Data visualization leverages the same cognitive processing system that evolved to spot savanna cats skulking in tall grass, recognize emotions in other human faces, and distinguish between food that is and is not safe to eat. We’ve evolved to perceive the world, and as primates, a lot of that perception is visual. The visual system is incredibly fast and remarkably accurate. Noah Iliinsky provides a good, high-level description of the visual processing center in his article, “Why is Data Visualization So Hot“:
… fundamentally, our visual system is extremely well built for visual analysis. There’s a huge amount of data coming into your brain through your eyes; the optic nerve is a very big pipe, and it sends data to your brain very quickly (one study estimates the transmission speed of the optic nerve at around 9Mb/sec). Once that data arrives at the brain, it’s rapidly processed by sophisticated software that’s extremely good at tasks such as edge detection, shape recognition, and pattern matching.
How do we go from dodging danger to comprehending charts? First, we need to understand how photons get turned into shapes and color; how we group objects together based on visual cues; how we understand motion. Scientists have been studying the visual system for a long time, and while there is still more to learn, we know a lot.
We know that unconscious, low-level processing in the visual system quickly groups objects by properties such as color, size, and shape. We know that when we focus on one part of an image or a movie, we can be blind to other changes. We know that our brain fills in information, creating shapes where none exist.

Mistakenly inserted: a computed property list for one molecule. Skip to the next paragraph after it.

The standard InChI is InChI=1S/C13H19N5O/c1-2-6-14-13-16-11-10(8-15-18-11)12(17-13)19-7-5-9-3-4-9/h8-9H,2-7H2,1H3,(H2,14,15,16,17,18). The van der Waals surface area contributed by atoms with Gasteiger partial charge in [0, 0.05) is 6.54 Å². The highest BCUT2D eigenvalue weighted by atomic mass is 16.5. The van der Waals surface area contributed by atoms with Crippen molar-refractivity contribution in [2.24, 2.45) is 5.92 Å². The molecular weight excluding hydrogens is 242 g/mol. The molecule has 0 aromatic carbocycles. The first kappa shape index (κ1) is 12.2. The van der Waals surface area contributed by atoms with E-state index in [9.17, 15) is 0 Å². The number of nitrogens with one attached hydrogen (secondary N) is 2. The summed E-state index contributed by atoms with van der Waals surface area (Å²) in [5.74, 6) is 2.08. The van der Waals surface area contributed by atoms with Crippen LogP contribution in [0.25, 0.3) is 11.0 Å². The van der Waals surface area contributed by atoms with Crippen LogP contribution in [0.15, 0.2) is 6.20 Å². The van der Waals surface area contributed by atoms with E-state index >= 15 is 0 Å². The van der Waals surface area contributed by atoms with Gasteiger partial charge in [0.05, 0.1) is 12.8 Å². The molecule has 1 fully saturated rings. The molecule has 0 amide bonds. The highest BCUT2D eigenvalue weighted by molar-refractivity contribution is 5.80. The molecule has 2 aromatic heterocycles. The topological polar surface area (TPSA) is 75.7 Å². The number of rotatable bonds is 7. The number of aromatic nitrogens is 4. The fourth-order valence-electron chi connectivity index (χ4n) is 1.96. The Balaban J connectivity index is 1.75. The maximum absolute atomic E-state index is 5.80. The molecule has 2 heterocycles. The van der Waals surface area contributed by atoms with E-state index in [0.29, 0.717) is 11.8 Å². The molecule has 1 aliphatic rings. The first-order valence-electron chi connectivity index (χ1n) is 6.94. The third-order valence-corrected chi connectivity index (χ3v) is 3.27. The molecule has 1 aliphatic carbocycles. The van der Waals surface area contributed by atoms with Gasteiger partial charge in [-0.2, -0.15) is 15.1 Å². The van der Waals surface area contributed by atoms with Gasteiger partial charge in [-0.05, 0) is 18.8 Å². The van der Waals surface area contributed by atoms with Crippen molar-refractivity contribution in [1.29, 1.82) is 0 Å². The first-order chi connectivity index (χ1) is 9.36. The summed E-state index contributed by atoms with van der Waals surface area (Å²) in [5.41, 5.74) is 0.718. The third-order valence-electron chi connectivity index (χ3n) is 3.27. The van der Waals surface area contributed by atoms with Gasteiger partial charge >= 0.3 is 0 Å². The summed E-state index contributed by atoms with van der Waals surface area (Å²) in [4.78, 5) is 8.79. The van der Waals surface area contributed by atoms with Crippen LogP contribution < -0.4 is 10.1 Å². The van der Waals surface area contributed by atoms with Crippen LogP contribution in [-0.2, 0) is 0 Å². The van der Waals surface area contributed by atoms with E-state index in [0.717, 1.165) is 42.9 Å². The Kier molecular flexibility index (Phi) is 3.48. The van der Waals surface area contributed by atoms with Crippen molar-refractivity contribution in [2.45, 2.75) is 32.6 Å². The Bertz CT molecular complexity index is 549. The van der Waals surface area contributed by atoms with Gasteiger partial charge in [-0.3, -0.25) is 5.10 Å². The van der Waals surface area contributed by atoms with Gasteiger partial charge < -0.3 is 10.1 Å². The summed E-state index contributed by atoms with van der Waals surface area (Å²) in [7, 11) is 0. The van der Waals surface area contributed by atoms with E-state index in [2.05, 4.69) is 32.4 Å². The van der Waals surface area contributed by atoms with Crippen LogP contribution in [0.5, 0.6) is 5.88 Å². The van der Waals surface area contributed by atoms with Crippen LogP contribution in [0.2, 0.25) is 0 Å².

How do we map that knowledge onto data? As we discussed earlier this semester, there are types of measurement: nominal, ordinal, interval, and ratio. Most data that you are interested in will be one of those four types. Mapping human capability to these levels of measurements is the key to visualizing data. For example, we can easily distinguish between the colors blue and red (at least most sighted people can). However, blue and red don’t have a natural ordering. There is no reason to think that something colored red is worth more or greater than something colored blue. Color is good at distinguishing members in a group, otherwise known as nominal measurements, but would be a poor choice for differentiating ordered elements, or ordinal measurements. For ordinal measurements, shades of grey work well. Shades of grey are easy to distinguish and have a natural ordering.
Data visualization relies on vision, but vision is just one sense. We have four others. Students, I want you to think about taste, touch, smell, and hearing. Can you create a “visualization” system for people who can’t see? I want you think about your senses. Pick a non-visual sense and do some research. Figure out what is and isn’t easy to distinguish within the boundaries of that sensory data, and create your own mapping from sensory experience to type of measurement.